An Apple a Day Can Revitalize Your Love Life.

“An apple a day keeps the doctor away” has been a common saying for more than a century, and it turns out that people have been repeating it for good reason. Modern research shows that apples improve health in numerous ways, and the latest study found that apples can even boost a woman’s sexual pleasure.

The study, which was published in Archives of Gynecology and Obstetrics, found that women who ate one or two apples a day had better sex lives than those who didn’t eat apples. The researchers believe that high levels of polyphenols and antioxidants found in apples stimulate blood flow to the sexual organs and aid arousal. In addition, apples contain phloridzin, a phytoestrogen that’s similar to the female sex hormone estradiol.

Apples fight many chronic health problems including:

Obesity. A Brazilian study published in the journal Nutrition found that women who ate apples while dieting lost more weight over 12 weeks than dieters who didn’t eat apples. One reason could be that the high fiber found in apples promotes “satiety,” meaning feeling fuller longer. Researchers from the University of Iowa found that ursolic acid, a molecule found in apple peels, protected mice from obesity by increasing their amount of energy-burning brown fat as well as augmenting their muscle mass. Another study of healthy adults found that when they ate an apple 15 minutes before a meal, they reduced their total caloric intake by 15 percent.

Cancer. Researchers believe that the phytochemicals in apples fight cancer. Researchers at Mayo Clinic found that the antioxidant quercetin, which is abundant in apples, stops changes in prostate cells that lead to cancer, slowing or preventing their growth. Chinese researchers found that human prostate cells treated with quercetin died within 48 hours. A Hawaiian study found that people whose diets were high in quercetin lowered their risk of developing lung cancer by 40 to 50 percent, and a Cornell study using rats found that eating apples daily reduced breast cancer by up to 44 percent.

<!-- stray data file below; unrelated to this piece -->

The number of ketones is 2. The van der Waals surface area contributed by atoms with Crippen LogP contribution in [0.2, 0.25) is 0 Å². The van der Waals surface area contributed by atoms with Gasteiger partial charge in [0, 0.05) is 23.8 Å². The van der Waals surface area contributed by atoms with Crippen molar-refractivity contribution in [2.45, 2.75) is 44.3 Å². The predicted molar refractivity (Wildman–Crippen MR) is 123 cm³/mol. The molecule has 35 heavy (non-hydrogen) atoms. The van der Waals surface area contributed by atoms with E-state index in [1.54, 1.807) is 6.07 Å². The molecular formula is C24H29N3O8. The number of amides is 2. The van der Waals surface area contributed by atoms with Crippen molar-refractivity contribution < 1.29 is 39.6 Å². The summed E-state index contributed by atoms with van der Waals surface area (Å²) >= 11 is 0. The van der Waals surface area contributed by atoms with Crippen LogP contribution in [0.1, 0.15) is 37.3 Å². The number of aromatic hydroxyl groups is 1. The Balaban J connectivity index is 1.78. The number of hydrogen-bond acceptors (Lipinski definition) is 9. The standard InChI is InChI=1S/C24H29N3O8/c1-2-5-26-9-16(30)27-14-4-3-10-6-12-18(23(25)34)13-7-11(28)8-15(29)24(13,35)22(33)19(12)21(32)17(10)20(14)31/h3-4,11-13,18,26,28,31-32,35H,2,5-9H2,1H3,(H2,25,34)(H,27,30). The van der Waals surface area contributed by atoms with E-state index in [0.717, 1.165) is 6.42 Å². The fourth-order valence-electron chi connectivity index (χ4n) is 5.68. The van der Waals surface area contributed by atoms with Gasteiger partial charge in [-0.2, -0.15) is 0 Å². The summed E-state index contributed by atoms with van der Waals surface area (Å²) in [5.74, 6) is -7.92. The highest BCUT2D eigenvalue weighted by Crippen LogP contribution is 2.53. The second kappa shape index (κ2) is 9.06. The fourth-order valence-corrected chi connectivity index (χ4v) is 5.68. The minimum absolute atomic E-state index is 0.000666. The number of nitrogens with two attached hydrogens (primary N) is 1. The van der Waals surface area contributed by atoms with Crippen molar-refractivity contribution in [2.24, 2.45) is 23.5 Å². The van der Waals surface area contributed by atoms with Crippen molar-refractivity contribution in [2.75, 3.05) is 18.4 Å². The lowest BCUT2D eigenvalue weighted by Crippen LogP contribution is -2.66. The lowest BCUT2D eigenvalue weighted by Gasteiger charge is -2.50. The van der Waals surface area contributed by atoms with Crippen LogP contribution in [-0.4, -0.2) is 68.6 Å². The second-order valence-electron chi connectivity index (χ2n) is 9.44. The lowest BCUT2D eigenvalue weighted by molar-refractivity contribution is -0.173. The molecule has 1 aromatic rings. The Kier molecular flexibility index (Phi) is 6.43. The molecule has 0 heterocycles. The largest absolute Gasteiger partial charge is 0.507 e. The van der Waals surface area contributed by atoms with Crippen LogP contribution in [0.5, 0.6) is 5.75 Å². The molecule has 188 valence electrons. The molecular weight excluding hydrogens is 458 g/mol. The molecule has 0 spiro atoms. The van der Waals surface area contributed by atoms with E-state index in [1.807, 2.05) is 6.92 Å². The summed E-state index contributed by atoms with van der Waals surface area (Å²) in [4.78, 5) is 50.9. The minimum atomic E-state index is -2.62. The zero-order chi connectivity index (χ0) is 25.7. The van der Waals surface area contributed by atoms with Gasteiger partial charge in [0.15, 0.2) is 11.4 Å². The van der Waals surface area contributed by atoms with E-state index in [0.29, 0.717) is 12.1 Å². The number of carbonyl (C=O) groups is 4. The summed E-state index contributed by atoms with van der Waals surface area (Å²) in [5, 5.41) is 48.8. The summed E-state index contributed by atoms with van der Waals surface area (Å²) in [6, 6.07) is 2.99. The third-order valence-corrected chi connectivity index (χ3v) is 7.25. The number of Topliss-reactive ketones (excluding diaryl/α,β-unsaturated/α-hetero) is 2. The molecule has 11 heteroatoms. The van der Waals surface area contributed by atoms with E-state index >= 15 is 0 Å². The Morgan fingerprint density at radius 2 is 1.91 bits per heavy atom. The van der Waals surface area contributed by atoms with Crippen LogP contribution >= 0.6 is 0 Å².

Lung diseases. Several studies have shown that eating apples improves lung function and lowers the risk of respiratory diseases including emphysema, bronchitis, and asthma. A Finnish study attributed a lower risk of asthma to the flavonoids quercetin, hesperetin, and naringenin contained in apples. A study from the Netherlands associated higher lung function and a lower risk of obstructive pulmonary disease in people who ate five or more apples a week.

Diabetes. The same Finnish study that found a decreased risk of lung disease also found a significant decrease in the risk of Type 2 diabetes among people who ate apples. They attributed the decrease to a high intake of quercetin found in apple peels. A study at Boston’s Brigham and Women’s Hospital found that people who ate at least two servings a week of specific fruits, including apples, grapes, and blueberries, reduced their risk of diabetes by up to 23 percent.

Strokes. A review of 20 studies published in the journal Stroke found that eating the equivalent of two small apples a day (a total of about 200 grams) cut stroke risk by almost a third. Part of the benefit may come from pectin, a form of soluble fiber found in apples that lowers blood pressure and levels of bad cholesterol.

Heart attacks. A study at University of California at Davis found that eating two apples a day reduces the artery-clogging damage caused by LDL (“bad”) cholesterol. Researchers at the UK’s University of Oxford calculated that if every adult aged 50 and over ate an apple each day, deaths from heart attacks and strokes would be cut to the same degree as if everyone aged 50 and older who was not taking statins was prescribed the cholesterol-lowering drugs. Lead researcher Dr. Adam Briggs said, “The Victorians had it about right when they came up with their brilliantly clear and simple public health advice: ‘An apple a day keeps the doctor away.'”